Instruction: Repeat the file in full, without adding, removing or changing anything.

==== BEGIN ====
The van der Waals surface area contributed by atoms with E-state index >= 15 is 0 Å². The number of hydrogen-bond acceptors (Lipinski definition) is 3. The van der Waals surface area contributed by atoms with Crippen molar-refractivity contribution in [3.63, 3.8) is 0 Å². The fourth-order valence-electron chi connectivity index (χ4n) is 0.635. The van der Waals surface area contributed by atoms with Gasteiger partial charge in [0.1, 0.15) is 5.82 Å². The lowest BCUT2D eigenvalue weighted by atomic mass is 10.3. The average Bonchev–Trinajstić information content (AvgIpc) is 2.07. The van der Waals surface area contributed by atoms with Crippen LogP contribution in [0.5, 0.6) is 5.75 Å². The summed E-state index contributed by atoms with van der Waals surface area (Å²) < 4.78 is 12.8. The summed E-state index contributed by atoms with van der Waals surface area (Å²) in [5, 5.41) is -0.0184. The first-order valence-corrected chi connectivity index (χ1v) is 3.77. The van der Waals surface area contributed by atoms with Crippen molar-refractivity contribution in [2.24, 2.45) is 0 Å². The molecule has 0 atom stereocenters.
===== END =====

The van der Waals surface area contributed by atoms with E-state index >= 15 is 0 Å². The number of hydrogen-bond acceptors (Lipinski definition) is 3. The van der Waals surface area contributed by atoms with Crippen molar-refractivity contribution in [3.63, 3.8) is 0 Å². The fourth-order valence-electron chi connectivity index (χ4n) is 0.635. The van der Waals surface area contributed by atoms with Gasteiger partial charge in [0.1, 0.15) is 5.82 Å². The lowest BCUT2D eigenvalue weighted by atomic mass is 10.3. The average Bonchev–Trinajstić information content (AvgIpc) is 2.07. The van der Waals surface area contributed by atoms with Crippen LogP contribution in [0.5, 0.6) is 5.75 Å². The summed E-state index contributed by atoms with van der Waals surface area (Å²) < 4.78 is 12.8. The summed E-state index contributed by atoms with van der Waals surface area (Å²) in [5, 5.41) is -0.0184. The first-order valence-corrected chi connectivity index (χ1v) is 3.77. The van der Waals surface area contributed by atoms with Crippen molar-refractivity contribution in [2.24, 2.45) is 0 Å². The molecule has 0 atom stereocenters.